How then can censorship be immune to interference if the state were to decide to trample on the rights of its citizens, in the name of arguments as vague and subjective as “public interest” or maintaining “public order”?

Consequently, censorship remains too fallible and susceptible to abuse to be utilized as a limiting instrument of a higher and constant norm, such as freedom of expression.

Furthermore, the former has a tendency to limit social debate; this itself calls into question its purpose of acting in the public’s interest. In France, the Gayssot Act of 1990, which despite its merits, constitutes a dangerous precedent, due to it’s almost Orwellian nature, by outlawing any historical discussion on the tragedy of the holocaust. The same can be said of State injunctions which have been used by various governments to control certain fluxes of information. As is seen in the case of the injunction brought against The Guardian on the 31 of January 2013 by the British Government, which effectively forced the Newspaper to destroy a hard drive on which documents, given to them by Edward Snowden, had been stored.

One may conclude that despite censorship’s appearance of a defending force in protecting the infringement of the rights of others, it benefits far more the state than its citizenry.

 

It is interesting to underline the fact that the use of censorship has never hindered its systematic violation.

This can be illustrated by the current state of affairs in China. According to an article published by the International Courrier on the 24 of September 2014, Chinese activists have begun to use a system of abbreviated URLs to access uncensored mirrored sites. This demonstrates the will of the individual to express his views is more important than the obvious risk this poses to his person.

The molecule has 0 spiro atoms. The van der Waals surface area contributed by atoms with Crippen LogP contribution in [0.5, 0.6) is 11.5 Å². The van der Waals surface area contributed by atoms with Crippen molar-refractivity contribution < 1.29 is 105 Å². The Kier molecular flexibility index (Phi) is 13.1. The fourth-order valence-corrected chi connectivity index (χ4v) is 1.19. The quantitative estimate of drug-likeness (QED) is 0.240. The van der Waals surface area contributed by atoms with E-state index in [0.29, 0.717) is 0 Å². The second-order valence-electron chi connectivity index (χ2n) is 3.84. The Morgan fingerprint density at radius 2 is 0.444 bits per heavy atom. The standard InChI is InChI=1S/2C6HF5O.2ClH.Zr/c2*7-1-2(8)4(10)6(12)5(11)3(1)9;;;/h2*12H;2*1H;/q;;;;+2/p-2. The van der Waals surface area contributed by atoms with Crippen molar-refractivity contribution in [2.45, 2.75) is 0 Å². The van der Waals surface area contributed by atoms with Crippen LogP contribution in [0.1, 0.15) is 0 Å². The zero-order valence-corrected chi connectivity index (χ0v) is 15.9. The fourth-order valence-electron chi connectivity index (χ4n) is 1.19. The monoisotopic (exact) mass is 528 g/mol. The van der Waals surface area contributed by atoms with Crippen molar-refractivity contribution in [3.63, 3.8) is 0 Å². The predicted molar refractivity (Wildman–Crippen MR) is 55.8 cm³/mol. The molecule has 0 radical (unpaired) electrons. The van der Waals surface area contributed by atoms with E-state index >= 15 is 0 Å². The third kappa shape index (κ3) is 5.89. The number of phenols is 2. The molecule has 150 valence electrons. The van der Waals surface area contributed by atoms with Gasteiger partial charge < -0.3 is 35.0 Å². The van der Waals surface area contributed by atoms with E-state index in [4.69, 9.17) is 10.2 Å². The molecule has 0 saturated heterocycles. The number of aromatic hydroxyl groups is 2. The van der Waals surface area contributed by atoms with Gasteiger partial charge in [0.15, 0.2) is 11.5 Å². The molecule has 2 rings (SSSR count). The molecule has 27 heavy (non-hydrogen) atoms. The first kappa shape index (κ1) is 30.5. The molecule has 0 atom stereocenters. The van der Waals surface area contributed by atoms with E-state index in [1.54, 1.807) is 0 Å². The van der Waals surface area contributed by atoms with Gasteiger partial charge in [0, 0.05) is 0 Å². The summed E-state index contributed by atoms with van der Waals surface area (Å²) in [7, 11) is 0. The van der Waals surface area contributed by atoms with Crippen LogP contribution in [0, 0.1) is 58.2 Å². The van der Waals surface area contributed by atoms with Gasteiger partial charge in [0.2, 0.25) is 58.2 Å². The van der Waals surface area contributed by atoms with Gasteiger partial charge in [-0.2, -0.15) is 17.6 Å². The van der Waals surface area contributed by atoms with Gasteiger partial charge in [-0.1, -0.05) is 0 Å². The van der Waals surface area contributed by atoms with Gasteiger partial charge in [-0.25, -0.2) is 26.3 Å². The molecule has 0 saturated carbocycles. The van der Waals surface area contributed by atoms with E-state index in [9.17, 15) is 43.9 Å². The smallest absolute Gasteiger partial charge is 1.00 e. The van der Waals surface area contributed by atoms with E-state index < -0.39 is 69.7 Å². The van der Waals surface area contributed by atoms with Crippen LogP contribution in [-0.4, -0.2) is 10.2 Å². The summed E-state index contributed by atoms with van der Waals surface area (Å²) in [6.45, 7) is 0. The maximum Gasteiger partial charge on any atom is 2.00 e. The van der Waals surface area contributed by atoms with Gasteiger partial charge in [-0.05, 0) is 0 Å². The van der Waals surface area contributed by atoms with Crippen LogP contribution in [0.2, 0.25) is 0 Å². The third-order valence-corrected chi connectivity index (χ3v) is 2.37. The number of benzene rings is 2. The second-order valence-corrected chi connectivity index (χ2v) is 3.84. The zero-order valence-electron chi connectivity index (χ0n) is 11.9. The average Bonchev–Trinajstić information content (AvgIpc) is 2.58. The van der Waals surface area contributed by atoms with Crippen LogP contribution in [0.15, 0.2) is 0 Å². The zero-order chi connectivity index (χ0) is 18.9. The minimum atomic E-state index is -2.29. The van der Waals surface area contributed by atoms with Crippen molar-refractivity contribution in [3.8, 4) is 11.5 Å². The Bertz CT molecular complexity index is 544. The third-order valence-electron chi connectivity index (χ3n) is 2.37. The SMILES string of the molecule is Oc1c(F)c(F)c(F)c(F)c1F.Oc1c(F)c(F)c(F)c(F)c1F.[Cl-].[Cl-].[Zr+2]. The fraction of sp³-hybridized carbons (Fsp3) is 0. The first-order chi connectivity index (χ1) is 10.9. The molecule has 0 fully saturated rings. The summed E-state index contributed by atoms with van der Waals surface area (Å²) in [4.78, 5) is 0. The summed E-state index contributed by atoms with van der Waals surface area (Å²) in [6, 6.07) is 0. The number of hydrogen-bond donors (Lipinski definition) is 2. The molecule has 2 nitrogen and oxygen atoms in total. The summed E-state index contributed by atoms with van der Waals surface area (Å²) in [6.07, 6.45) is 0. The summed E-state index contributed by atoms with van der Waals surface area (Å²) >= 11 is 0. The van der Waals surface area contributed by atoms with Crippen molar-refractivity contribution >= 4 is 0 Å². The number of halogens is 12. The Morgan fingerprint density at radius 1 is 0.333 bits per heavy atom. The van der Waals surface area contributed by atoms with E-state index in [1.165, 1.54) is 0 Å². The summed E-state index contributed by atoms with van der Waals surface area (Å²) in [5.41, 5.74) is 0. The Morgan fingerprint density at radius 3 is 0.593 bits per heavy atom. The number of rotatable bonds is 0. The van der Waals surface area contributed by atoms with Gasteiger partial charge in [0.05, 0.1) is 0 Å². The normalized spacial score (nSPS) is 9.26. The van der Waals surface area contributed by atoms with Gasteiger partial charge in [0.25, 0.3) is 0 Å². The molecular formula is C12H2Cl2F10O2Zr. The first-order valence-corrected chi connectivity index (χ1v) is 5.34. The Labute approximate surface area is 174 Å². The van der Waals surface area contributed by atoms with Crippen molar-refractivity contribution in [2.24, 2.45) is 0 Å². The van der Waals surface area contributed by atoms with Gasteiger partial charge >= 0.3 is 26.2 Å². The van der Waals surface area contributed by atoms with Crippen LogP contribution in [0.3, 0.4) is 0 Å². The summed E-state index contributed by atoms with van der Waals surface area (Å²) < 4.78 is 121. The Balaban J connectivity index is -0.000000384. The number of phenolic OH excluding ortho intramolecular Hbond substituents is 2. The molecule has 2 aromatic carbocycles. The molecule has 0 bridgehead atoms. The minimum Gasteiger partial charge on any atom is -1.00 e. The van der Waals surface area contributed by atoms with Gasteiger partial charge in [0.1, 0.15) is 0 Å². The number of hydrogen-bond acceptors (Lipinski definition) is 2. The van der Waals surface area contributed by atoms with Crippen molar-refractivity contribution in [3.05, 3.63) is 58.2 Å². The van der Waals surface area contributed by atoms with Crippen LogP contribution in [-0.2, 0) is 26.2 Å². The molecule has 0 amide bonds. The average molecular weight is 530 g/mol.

However, this is not the principal criticism one may level at censorship; the principal argument being, the emergence of a digital era due to the expansion of the internet. Information can be exchanged on mass, on a scale so infinitely great, that even the KGB would find the supervision of its contents daunting.

Consequently, in so called “Democratic” countries such as; the UK or the US, who in the absence of adequate judicial instruments allowing them to control these fluxes of information, they are obliged to adopt more restrictive measures in regards to freedom of expression; such as the Anti Terrorism, Crime and Security Act 2001 or the Patriot Act 2001. However despite the implementation of these legislative instruments, States are obliged to employ tactics that go beyond the limits of legality, as can be surmised from the recent scandal involving the NSA in the Snowden affair.

The fact that the NSA has currently been brought in front of the Federal Court of the State of Maryland, for having hacked and stolen data of Wikipedia users, is very telling. However, the UN’s Consultative Commission on Human Rights published a report on the 22 February 2015, which encourages the incorporation of the dispositions laid out by the Freedom of the Press Act 1881 (In reality disposes the limits of this freedom) to all access suppliers present on French soil. This could be the beginning of the end; the age of a censor free internet may be behind us.

Where they burn books, they will also burn people » Heinrich Heine.